I know several people who have gone to see the Mona Lisa at the Lourve. Most of them comment on how small the painting is in real life.
They were expecting its size to match up to its level of fame.
They say it is not much bigger than an open newspaper, protected by bulletproof glass.
The Mona Lisa, painted by Leonardo da Vinci in the early 1500s is, after all, the most famous painting in the world.
The painting has been described as:
“The best known, the most visited, the most written about, the most sung about, the most parodied work of art in the world.”
Most has been written about Leonardo da Vinci and we have seen his incredible paintings.
But who is this lady, Mona Lisa?
What do we know about her?
The woman depicted in the picture is believed to be a woman named Lisa del Giocondo [Born Lisa Gherardini] and she is not classically beautiful [as defined].
Hers is a subtler kind of beauty, that beauty that does not announce itself, it creeps up on you.
Little is known about Lisa del Giocondo’s life.
Born in Florence and married in her teens to a cloth and silk merchant who later became a local official, she was a mother to five children and led what is thought to have been a comfortable and ordinary middle-class life.
One of the things I find most interesting about the Mona Lisa is that even though it was painted in the early 1500s, it did not become truly famous until the twentieth century. It remained lowkey for a long time.
It slipped in quietly through the centuries and grew on us over time.
I know several friends back at my high school who were like that. They said very little, the silent type. They sat alone along the edges of the classroom, nose in book.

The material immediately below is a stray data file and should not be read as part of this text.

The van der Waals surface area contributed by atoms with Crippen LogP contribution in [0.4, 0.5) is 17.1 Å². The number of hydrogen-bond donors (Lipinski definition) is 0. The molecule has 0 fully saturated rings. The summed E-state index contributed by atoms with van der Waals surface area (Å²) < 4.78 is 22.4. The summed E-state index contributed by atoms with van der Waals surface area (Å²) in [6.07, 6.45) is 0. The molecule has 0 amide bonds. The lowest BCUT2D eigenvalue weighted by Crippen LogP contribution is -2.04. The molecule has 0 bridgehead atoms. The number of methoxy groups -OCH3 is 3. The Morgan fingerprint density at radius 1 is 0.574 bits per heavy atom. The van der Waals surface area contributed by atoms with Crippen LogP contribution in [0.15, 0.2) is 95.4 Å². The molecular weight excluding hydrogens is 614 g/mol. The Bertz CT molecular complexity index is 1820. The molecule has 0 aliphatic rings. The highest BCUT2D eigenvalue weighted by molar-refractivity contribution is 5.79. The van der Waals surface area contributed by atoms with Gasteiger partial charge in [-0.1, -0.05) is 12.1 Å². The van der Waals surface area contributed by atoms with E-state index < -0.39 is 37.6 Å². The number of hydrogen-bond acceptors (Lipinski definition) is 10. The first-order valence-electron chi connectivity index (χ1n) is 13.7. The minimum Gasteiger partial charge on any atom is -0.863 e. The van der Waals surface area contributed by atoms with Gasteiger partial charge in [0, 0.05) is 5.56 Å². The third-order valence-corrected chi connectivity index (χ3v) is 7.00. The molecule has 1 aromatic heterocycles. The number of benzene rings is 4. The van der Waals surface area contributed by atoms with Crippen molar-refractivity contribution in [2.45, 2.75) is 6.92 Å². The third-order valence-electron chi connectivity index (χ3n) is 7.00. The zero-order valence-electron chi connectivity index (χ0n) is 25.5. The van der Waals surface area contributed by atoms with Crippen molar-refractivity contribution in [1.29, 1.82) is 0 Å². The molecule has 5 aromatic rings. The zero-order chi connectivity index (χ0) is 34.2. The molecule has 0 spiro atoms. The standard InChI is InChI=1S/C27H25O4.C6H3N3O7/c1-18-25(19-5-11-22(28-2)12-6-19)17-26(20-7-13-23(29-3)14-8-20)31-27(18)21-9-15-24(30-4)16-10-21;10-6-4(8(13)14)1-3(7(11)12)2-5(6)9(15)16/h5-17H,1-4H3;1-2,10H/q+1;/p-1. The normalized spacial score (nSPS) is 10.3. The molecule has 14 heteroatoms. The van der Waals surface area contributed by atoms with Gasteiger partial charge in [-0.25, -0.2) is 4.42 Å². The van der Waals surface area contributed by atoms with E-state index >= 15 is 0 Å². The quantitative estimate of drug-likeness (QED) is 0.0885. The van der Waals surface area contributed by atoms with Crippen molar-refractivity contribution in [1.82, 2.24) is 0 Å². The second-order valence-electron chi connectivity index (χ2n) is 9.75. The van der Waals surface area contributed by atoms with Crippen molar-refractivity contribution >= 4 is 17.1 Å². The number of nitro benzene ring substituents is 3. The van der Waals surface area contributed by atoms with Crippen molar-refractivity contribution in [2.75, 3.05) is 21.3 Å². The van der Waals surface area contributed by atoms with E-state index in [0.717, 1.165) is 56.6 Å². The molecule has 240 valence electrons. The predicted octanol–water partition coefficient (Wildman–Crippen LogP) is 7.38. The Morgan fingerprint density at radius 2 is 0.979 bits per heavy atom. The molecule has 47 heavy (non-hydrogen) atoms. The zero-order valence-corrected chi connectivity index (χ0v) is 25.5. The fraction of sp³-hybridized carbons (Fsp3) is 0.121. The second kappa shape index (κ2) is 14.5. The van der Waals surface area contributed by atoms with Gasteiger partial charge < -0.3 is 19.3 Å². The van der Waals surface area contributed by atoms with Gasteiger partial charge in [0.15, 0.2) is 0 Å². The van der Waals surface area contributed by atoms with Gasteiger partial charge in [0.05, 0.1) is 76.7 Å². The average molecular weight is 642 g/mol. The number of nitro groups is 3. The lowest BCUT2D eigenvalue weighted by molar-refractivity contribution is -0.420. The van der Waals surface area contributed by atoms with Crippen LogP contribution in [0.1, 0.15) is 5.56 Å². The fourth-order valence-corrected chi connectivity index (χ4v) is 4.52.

At first glance such people are described a normal, plain or “homely.”
They don’t court attention, they are not the show-stoppers, they are not described as “cool,” they are easily overlooked.
They are not the popular, well-known and celebrated folk, except for their academic achievements and awards.
When you first meet them, you don’t really notice them. But they kinda grow on you, and then you realise their beauty, warmth, and smarts later.
You will be like: “hold-on!!!! this person is actually smart.” [smart referring to not only intelligence, but also easy on the eye too]
Such people possess subtle beauty.
They are the quiet confident.
Over time their real, true colors, traits, beauty, and character, subtly comes out.
Like a moon that shines alone at night when no one is not looking, subtle beauty shines away from the hustle and bustle of activity.
Let your true brand of beauty shine subtly and effortlessly.
In business, the same principle applies.
Sometimes the best way to get to your customers, is not to shout to them to notice you but to subtly grow on them.
Great brands of the future will be built by those who have worked hard to gain the insight that enables them to whisper: “We see you, we are for you” to their customers:
Shouting “notice us, we are the best, buy from us” just does not cut it anymore.
Sawubona, we see you.
On 21 August 1911, the painting was stolen from the Louvre. The theft was first noticed the next day, by painter Louis Béroud. After some confusion as to whether the painting was being photographed somewhere, the Louvre was closed for a week for investigation.
Louvre employee had stolen the Mona Lisa by entering the building during regular hours, hiding in a broom closet, and walking out with the painting hidden under his coat after the museum had closed. The employee was caught when he attempted to sell it to directors of another art gallery in Florence.